The European Parliament has passed a law requiring manufacturers to adopt the USB-C for universal use in devices such as mobile phones, tablets and cameras by 2024.
The law is a result of deliberations that have been taking place across Europe for some time and will affect brands such as Apple with their iPhones which have had a unique charging port for the longest time.
The proposal, known as a directive, forces all consumer electronics manufacturers who sell their products in Europe to ensure that a wide range of devices feature a USB-C port. This “common port” will be a world-first statute and impact Apple in particular since it widely uses the Lightning connector instead of USB-C on many of its devices. MEPs claim that the move will reduce electronic waste, address product sustainability, and make the use of different devices more convenient.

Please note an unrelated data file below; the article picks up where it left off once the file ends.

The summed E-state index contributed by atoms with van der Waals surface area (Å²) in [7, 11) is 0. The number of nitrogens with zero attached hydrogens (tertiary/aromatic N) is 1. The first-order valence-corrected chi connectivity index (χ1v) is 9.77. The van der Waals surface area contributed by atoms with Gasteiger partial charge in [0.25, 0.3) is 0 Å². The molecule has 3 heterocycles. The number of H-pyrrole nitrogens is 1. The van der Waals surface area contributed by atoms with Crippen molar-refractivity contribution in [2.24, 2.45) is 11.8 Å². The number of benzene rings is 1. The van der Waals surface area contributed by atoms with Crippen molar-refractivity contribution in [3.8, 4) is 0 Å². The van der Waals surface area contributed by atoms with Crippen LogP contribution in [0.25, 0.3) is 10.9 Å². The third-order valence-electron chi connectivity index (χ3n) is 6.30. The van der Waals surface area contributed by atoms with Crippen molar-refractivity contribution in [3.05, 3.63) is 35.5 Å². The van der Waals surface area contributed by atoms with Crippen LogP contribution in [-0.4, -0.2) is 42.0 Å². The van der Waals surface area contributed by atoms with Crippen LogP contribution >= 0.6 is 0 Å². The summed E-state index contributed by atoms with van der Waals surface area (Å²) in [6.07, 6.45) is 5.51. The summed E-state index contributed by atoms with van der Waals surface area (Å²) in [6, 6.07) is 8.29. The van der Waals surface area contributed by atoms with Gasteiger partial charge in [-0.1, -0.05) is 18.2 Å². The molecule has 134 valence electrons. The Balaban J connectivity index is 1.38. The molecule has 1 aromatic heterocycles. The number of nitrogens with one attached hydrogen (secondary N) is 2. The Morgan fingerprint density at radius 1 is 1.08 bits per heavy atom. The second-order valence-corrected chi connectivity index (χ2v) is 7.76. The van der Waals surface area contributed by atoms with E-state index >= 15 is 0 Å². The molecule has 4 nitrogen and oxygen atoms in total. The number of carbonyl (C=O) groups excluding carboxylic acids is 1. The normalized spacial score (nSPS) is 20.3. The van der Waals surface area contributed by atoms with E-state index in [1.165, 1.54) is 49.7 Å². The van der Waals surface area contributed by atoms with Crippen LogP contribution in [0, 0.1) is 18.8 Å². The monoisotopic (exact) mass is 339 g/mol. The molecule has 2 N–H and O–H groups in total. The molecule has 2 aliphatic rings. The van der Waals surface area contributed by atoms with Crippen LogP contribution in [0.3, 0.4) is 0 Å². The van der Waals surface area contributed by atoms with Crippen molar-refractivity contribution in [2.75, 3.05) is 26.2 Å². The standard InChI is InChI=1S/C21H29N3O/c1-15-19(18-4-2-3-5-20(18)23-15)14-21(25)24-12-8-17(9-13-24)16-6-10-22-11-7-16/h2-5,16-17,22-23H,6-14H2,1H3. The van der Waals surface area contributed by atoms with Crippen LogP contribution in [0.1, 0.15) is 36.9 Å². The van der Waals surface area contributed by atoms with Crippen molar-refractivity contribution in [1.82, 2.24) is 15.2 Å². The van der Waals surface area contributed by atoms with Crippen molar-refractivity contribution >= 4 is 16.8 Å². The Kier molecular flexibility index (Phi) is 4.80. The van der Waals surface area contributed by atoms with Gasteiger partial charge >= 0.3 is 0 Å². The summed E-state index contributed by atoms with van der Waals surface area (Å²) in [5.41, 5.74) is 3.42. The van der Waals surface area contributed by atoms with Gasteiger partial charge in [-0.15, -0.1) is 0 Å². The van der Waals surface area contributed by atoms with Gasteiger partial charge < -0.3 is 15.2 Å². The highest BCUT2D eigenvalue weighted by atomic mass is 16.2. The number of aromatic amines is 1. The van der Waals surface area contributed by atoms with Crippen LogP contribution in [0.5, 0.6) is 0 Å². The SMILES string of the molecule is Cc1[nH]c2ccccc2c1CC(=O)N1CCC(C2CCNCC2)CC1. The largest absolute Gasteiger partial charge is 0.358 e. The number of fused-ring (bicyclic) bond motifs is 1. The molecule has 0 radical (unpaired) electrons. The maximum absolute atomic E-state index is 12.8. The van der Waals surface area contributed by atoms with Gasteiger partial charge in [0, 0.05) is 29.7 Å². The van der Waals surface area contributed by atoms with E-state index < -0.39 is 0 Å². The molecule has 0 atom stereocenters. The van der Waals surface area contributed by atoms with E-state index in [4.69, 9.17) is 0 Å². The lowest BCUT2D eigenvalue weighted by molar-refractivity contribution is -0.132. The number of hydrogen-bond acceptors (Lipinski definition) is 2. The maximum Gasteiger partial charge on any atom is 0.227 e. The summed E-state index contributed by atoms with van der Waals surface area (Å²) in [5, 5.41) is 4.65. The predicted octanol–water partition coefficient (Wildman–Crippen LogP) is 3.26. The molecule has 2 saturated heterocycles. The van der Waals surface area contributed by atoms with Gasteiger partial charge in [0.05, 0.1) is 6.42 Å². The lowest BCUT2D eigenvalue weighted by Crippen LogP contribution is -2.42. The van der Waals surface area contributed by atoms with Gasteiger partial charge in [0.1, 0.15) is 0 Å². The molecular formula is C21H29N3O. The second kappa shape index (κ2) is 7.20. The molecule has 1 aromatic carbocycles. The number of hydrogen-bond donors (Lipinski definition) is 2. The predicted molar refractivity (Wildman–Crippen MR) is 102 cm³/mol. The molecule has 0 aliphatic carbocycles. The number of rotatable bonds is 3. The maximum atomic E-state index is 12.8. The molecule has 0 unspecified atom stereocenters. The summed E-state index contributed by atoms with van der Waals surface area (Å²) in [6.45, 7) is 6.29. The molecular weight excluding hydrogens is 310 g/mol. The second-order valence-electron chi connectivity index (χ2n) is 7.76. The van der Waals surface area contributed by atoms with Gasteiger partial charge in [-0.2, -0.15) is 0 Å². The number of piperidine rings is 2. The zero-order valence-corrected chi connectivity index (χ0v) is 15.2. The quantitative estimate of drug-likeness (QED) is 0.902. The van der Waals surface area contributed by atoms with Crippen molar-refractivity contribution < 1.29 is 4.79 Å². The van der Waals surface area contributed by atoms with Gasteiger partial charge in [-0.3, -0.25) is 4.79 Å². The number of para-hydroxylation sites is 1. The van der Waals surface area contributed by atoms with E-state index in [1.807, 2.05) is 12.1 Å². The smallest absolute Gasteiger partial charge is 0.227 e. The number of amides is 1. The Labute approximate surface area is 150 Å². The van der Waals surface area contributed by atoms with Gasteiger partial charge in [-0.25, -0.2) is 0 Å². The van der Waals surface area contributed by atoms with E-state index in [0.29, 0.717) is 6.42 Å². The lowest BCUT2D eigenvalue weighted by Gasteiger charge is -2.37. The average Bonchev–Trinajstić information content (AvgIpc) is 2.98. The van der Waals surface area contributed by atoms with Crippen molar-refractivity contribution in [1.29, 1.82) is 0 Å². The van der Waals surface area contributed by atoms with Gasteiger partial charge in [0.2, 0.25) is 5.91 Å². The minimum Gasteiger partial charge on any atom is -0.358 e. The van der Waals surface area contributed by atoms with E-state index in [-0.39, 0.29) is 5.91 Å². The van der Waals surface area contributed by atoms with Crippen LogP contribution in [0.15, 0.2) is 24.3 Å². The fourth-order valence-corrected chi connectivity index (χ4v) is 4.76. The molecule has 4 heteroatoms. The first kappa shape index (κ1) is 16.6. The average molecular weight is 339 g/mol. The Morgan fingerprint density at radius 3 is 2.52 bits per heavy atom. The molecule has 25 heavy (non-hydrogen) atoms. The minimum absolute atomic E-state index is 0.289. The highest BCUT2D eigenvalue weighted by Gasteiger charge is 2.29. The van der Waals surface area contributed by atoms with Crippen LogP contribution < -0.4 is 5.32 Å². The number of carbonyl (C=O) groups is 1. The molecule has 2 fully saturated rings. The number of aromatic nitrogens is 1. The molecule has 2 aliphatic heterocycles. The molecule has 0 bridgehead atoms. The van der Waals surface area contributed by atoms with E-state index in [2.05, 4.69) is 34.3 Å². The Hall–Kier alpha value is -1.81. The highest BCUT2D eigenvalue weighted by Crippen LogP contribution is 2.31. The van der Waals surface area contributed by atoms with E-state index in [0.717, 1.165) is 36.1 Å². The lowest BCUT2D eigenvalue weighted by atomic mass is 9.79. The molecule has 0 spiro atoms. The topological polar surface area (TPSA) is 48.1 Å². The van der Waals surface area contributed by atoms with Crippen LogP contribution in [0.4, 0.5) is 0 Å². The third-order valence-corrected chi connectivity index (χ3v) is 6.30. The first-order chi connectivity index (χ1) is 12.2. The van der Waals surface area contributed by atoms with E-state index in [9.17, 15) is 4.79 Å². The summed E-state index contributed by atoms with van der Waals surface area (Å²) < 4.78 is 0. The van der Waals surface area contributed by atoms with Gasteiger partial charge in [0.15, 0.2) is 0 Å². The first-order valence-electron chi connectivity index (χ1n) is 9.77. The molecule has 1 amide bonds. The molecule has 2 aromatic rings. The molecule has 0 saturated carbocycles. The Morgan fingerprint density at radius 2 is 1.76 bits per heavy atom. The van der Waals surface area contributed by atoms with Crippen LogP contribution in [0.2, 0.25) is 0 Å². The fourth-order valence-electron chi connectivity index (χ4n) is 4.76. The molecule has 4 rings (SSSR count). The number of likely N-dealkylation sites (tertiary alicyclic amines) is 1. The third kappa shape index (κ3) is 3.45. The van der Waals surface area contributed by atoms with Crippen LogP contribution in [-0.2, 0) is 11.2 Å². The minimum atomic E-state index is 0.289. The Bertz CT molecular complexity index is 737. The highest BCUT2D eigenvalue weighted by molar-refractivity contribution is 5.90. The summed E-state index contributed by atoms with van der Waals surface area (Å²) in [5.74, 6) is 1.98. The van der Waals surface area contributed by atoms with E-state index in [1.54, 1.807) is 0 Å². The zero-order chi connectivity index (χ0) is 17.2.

The new directive states in part: By the end of 2024, all mobile phones, tablets and cameras sold in the EU will have to be equipped with a USB Type-C charging port. From spring 2026, the obligation will extend to laptops.”
The directive received 602 votes in favour, 13 votes against, and eight abstentions. A press release issued by the European Parliament earlier today states.
Exemptions are extended for devices that are too small to offer a USB-C port, such as smart watches, health trackers, and some sports equipment, but the legislation is expected to be expanded to other devices over time.
Companies will also have to ensure that dedicated labels clearly inform consumers about the charging characteristics of the devices they buy.
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